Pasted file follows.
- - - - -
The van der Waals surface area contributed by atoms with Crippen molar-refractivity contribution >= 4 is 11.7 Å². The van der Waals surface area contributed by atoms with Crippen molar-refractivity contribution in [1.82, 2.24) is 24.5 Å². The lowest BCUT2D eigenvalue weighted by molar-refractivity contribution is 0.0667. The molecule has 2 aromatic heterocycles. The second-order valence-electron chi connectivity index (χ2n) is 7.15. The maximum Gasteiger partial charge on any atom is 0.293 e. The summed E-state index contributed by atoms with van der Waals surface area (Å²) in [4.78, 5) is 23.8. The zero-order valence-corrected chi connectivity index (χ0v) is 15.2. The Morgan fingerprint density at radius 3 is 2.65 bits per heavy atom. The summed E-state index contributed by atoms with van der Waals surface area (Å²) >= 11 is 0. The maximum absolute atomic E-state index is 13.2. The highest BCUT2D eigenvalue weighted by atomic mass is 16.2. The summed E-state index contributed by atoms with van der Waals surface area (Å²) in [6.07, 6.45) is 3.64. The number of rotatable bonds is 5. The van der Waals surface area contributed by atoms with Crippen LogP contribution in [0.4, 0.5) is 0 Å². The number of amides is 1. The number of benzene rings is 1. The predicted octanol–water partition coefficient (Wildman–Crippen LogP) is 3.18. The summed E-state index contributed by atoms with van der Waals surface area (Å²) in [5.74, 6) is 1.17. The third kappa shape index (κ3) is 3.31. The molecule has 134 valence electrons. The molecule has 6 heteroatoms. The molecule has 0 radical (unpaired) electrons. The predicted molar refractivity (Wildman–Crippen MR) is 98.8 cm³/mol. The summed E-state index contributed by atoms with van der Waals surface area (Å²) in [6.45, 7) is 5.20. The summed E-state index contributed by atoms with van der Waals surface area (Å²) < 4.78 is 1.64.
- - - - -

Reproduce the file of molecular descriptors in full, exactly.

The van der Waals surface area contributed by atoms with Crippen molar-refractivity contribution >= 4 is 11.7 Å². The van der Waals surface area contributed by atoms with Crippen molar-refractivity contribution in [1.82, 2.24) is 24.5 Å². The lowest BCUT2D eigenvalue weighted by molar-refractivity contribution is 0.0667. The molecule has 2 aromatic heterocycles. The second-order valence-electron chi connectivity index (χ2n) is 7.15. The maximum Gasteiger partial charge on any atom is 0.293 e. The summed E-state index contributed by atoms with van der Waals surface area (Å²) in [4.78, 5) is 23.8. The zero-order valence-corrected chi connectivity index (χ0v) is 15.2. The Morgan fingerprint density at radius 3 is 2.65 bits per heavy atom. The summed E-state index contributed by atoms with van der Waals surface area (Å²) >= 11 is 0. The maximum absolute atomic E-state index is 13.2. The highest BCUT2D eigenvalue weighted by atomic mass is 16.2. The summed E-state index contributed by atoms with van der Waals surface area (Å²) in [6.07, 6.45) is 3.64. The number of rotatable bonds is 5. The van der Waals surface area contributed by atoms with Crippen LogP contribution in [0.4, 0.5) is 0 Å². The number of amides is 1. The number of benzene rings is 1. The predicted octanol–water partition coefficient (Wildman–Crippen LogP) is 3.18. The summed E-state index contributed by atoms with van der Waals surface area (Å²) in [5.74, 6) is 1.17. The third kappa shape index (κ3) is 3.31. The molecule has 134 valence electrons. The molecule has 6 heteroatoms. The molecule has 0 radical (unpaired) electrons. The predicted molar refractivity (Wildman–Crippen MR) is 98.8 cm³/mol. The summed E-state index contributed by atoms with van der Waals surface area (Å²) in [6.45, 7) is 5.20. The summed E-state index contributed by atoms with van der Waals surface area (Å²) < 4.78 is 1.64.